Grossular is very hard, heavy, fragile, has no cleavage. It is transparent with vitreous luster, infusible, and insoluble. It is fluorescent in ultraviolet light, and when exposed to x-rays shows faint greenish-yellow fluorescence.

It is a mineral typical of regional and contact metamorphism of calcareous rocks, associated with calcite, wollastonite, vesuvianite, diopside, and scapolite.

Superb, clear hessonite crystals are found in the gem-bearing sands of Sri Lanka, in the rodingite bodies of California (Ramona), the western Alps (Val d'Ala, Val d'Aosta and Valle del Sangone, in Val della Gava, Liguria–all in Italy), at Asbestos (Canada), and Maharitra (Madagascar). In the USA beautiful crystals are found at Minot (Maine), Warren (New Hampshire), and Eden Mills (Vermont), and the mineral is common in several places in California and Colorado.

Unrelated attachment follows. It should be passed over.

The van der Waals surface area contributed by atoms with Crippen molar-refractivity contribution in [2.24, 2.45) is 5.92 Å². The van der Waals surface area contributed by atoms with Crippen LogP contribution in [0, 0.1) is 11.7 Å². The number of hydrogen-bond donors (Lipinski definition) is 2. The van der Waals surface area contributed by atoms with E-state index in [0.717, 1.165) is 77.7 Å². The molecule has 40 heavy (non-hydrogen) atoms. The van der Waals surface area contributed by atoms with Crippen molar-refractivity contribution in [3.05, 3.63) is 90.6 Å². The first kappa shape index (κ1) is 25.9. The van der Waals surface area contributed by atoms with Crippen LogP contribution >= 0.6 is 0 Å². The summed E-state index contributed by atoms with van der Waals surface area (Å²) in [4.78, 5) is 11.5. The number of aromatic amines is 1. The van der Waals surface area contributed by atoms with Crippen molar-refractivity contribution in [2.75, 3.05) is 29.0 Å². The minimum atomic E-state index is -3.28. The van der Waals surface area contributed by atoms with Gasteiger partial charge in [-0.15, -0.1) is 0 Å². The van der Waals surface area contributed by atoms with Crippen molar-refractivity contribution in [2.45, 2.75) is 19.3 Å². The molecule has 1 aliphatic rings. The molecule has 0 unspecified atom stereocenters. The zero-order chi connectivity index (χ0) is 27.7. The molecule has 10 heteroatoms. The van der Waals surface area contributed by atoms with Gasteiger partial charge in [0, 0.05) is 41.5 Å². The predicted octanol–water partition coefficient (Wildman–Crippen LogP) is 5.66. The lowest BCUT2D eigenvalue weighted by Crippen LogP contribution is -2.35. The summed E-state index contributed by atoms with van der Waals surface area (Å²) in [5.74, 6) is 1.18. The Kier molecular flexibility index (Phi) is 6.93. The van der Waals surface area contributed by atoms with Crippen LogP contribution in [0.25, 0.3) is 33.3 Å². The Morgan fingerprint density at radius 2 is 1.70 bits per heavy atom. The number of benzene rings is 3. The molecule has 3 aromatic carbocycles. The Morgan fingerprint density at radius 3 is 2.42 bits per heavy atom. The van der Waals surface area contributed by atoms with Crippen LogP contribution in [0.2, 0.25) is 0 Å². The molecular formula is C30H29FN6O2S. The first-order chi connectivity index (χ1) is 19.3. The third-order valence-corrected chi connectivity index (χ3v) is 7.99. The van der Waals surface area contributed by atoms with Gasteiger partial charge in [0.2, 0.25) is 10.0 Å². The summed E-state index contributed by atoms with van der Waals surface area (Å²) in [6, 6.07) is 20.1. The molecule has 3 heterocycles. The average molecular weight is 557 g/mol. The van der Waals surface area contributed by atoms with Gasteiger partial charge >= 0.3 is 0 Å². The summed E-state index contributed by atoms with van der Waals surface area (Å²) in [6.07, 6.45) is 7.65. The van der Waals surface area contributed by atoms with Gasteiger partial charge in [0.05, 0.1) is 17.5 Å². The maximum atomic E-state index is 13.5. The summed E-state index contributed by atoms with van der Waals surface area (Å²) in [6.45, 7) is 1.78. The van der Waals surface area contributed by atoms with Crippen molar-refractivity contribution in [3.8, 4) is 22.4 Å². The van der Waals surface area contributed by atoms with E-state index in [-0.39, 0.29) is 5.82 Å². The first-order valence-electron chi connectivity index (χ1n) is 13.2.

Grossular is singly refractive, and is distinguished from green tourmaline and green zircons, which are both birefringent.

Other names for grossular include:

Californite; a compact, white variety of grossular or hydrogrossularite garnet used as an ornamental stone from Fresno, Siskiyo, and Tulare Counties, California, USA.

Piedra de grosella; Spanish term for grossularite garnet.

Romanzovite; a brown to dark brown variety of grossularite garnet from Finland.

Rose garnet; a large crystal of pink or rose pink variety of grossularite garnet, which occurs in marble found in Mexico. Also called landerite, roselite, and xalostocite.